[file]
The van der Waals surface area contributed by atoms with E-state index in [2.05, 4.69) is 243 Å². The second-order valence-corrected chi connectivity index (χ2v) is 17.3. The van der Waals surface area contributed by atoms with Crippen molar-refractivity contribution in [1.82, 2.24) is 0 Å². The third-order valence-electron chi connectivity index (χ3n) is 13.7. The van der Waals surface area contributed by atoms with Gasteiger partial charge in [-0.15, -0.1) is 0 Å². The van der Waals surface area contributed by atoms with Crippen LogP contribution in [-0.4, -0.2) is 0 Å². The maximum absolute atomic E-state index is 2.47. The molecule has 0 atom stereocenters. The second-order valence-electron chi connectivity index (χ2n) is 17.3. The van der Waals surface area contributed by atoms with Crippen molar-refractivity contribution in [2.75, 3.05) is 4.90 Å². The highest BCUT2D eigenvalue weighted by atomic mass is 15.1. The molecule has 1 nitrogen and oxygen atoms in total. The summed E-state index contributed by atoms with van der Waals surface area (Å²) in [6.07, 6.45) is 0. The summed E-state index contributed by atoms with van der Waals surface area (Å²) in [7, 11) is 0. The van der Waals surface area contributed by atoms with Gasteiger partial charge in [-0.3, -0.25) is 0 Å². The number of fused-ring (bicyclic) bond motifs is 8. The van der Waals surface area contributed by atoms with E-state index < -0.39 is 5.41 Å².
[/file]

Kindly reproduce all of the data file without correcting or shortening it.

The van der Waals surface area contributed by atoms with E-state index in [2.05, 4.69) is 243 Å². The second-order valence-corrected chi connectivity index (χ2v) is 17.3. The van der Waals surface area contributed by atoms with Crippen molar-refractivity contribution in [1.82, 2.24) is 0 Å². The third-order valence-electron chi connectivity index (χ3n) is 13.7. The van der Waals surface area contributed by atoms with Gasteiger partial charge in [-0.15, -0.1) is 0 Å². The van der Waals surface area contributed by atoms with Crippen LogP contribution in [-0.4, -0.2) is 0 Å². The maximum absolute atomic E-state index is 2.47. The molecule has 0 atom stereocenters. The second-order valence-electron chi connectivity index (χ2n) is 17.3. The van der Waals surface area contributed by atoms with Crippen molar-refractivity contribution in [2.75, 3.05) is 4.90 Å². The highest BCUT2D eigenvalue weighted by atomic mass is 15.1. The molecule has 1 nitrogen and oxygen atoms in total. The summed E-state index contributed by atoms with van der Waals surface area (Å²) in [6.07, 6.45) is 0. The summed E-state index contributed by atoms with van der Waals surface area (Å²) in [7, 11) is 0. The van der Waals surface area contributed by atoms with Gasteiger partial charge in [-0.3, -0.25) is 0 Å². The number of fused-ring (bicyclic) bond motifs is 8. The van der Waals surface area contributed by atoms with E-state index < -0.39 is 5.41 Å².